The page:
When I said, “2020 is going to be a firecracker;” I wasn’t forecasting a once in a lifetime global pandemic. COVID-19 changed the course of so many industries and lives. Too often, this year, we’ve focused on the grave, sad, and tragic aspects of COVID-19. With so many other people having covered those stories so well, I’ll pass on adding my voice to that dialogue.
However, COVID-19 accelerated and brought about positive changes in a number of areas. To start:
- Mental health and the stigma associated with it, change, for the better. Access to a plethora of mental and emotional wellness services seemed to double overnight.
- The scaling and adoption of telehealth services increased access to healthcare like never before.
- The digital transformation in organizations was like nothing we’ve ever seen before. We saw the updating of legacy systems and the changing of end-to-end supply chain operations (e.g. order online and have someone deposit your item in your trunk). And, of course, wholesale changes in business models (e.g. launching new movies on-demand first). We saw it all.
A quick reminder, I’ve been offering predictions since 2012, with a historical scoring rate of:
- 2019: 8.5/20 for a 42.5% hit rate.
- 2018: 18/22 for an 82% hit rate.
- 2017: 7.5/10 for a 75% hit rate.
- 2016: 8.5/15 for a 56.7% hit rate.
- 2015: 6.5/10 for a 65% hit rate.
- 2014: 8/10 for an 80% hit rate.
- 2013: 3/5 for a 60% hit rate.
- 2012: 9/10 for a 90% hit rate.
As I review my 2020 predictions, there will not be a COVID-19 curve. The scores are what the scores are. The original prediction is in bold font, with my assessment in regular font.
- Apple will continue its efforts to be seen as the tech company that cares about your privacy by taking one or more of these actions. They will buy/launch a VPN service to keep your internet usage data private from telecom and internet service providers. They will buy DuckDuckGo. DuckDuckGo is the de facto search engine for people who care about their privacy. In many ways, they are the anti-Google. Purchasing DuckDuckGo and making it the default search engine for all iOS devices and Mac Computers would be a significant declaration. There will be a mass expunging of apps from the App Store that originate from China, Russia, or other countries in the Middle East and/or new rules brought about for the App Store that imposes higher thresholds for data collection transparency. A lesser person would take a full point. But, I specifically said there would be an acquisition and there wasn’t. But, everything else happened. iOS 14 brought about massive new privacy features. Apps were kicked out, suspended, or forced to change. Oh, and there was the whole TikTok thing, that wasn’t a thing, that was a thing, that might be a thing. Net-net, Apple was tougher on privacy, expunged apps, added hire thresholds, and became more transparent about data collection. But, they didn’t acquire a company in this sector. 1/2 point.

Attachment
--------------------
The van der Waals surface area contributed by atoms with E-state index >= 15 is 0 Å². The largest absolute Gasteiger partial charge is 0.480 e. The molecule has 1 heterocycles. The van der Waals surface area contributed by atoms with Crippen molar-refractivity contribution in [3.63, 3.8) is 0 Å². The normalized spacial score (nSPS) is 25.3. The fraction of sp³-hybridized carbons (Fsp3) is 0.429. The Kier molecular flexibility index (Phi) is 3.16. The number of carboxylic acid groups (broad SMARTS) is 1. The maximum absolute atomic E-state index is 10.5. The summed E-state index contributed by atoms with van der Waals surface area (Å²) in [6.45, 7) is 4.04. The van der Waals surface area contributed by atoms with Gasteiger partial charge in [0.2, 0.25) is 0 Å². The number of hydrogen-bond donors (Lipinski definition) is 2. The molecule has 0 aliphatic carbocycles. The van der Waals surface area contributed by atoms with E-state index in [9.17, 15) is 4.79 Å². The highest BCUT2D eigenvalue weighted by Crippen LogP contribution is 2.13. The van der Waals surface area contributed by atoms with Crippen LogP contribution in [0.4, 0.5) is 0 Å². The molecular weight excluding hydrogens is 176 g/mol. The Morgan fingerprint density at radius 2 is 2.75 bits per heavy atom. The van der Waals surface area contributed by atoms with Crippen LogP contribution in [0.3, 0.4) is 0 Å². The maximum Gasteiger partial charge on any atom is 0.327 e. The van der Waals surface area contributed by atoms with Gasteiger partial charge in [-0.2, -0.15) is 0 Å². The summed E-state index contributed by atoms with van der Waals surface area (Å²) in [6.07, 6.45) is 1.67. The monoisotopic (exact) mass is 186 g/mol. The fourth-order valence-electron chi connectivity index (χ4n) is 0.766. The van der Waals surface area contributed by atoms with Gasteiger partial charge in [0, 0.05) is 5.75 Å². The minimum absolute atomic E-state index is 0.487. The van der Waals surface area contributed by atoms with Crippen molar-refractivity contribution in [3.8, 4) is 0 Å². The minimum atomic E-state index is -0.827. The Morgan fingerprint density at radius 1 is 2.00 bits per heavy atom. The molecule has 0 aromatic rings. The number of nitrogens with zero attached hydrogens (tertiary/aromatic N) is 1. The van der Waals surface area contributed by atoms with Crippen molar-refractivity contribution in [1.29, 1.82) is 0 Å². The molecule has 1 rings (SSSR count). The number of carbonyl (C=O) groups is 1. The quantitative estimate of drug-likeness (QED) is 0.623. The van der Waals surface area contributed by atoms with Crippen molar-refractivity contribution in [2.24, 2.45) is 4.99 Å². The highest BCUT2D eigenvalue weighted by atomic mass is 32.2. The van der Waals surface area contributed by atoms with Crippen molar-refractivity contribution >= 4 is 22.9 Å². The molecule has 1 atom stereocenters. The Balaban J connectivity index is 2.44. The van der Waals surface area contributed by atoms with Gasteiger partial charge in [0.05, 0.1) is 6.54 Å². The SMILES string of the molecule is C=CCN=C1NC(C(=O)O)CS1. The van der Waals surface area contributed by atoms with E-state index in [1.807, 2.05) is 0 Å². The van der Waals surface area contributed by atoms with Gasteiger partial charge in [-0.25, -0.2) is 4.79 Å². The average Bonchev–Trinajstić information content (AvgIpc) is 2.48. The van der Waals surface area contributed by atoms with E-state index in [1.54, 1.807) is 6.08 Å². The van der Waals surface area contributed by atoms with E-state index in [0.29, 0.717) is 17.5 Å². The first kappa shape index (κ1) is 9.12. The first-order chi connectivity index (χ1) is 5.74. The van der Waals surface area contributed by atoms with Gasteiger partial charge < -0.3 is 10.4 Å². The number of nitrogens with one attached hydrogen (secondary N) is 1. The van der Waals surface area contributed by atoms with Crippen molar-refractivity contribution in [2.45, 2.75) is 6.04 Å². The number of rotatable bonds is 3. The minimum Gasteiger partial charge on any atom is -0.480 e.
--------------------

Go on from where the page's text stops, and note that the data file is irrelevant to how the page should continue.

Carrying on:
- Global TV Ad Sales dropped by 4% in 2019. Many ad executives believe we’ll see a massive rebound in 2020 because it’s an election year for the United States and the Summer Olympics take place. I don’t think this is going to happen. I see more money in politics shifting online at the expense of TV. In my opinion, this was going to happen no matter what. COVID-19 simply made it worse. By all accounts TV ad sales were dismal and most of the money shifted to digital. I’ll take the point.
- Speaking of politics, President Donald Trump will be re-elected. This did not happen.
- This will be a very pivotal year for the retail industry. We’re going to see 3 things happen. First, iconic and historical brands like Macy’s, J.C. Penney’s, and Gap will shrink their footprint. Second, we’re going to see 3 brands of significance change their CEOs and/or file for chapter 11 bankruptcy protection. Likely candidates would include L Brands, Ambercrombie, and Bed Bath and Beyond. Third, we will see brands that were once shuttered come back as online-only operations. For example Radio Shack. ALL of this happened. Seriously. Here’s what GAP said, “We will be shrinking our North America footprint and getting out of mall-based locations, and by 2023, we will have reduced our store fleet by 35 percent. The goal is to create a new operating model in a cost-effective way, and all of the changes will help us become a digitally-led brand.” On the bankruptcy protection side, you can take your pick. I said, 3, so here’s 3: J. Crew, JCPenney, and Nieman Marcus. Radio Shack did come back as an online retailer, as did Pier 1, and a host of other formerly traditional retailers. We will take the full point!
- Despite the slings and arrows that continued to be thrown at Facebook and Mark Zuckerberg, Facebook will continue to thrive. We will see stock growth, record revenues, and 2 or 3 meaningful acquisitions. I could see them buying Roku to bolster TV/content streaming offerings…that would be personalized, of course. Yeah, this happened. Despite being in the cross-hairs from both sides of the aisle, the reality is, the business has never been stronger. They also made acquisitions that are clearly aimed at diversifying their revenue streams. Specifically, Giphy and Mapillary. A full point here.
- Apple will make all their “+” offerings free, so long as you are enrolled in the Apple upgrade program, have an Apple credit card, or have a phone/iPad that’s less than 2 years old. This includes Apple News+ and AppleTV+. These services become choice differentiators for why you would pick an Apple device over a competitor. I AM NOSTRADAMUS!!! This was the obvious move from Apple. Buy something new and get things for free. Although, it’s not really free; it’s more like free for a period of time.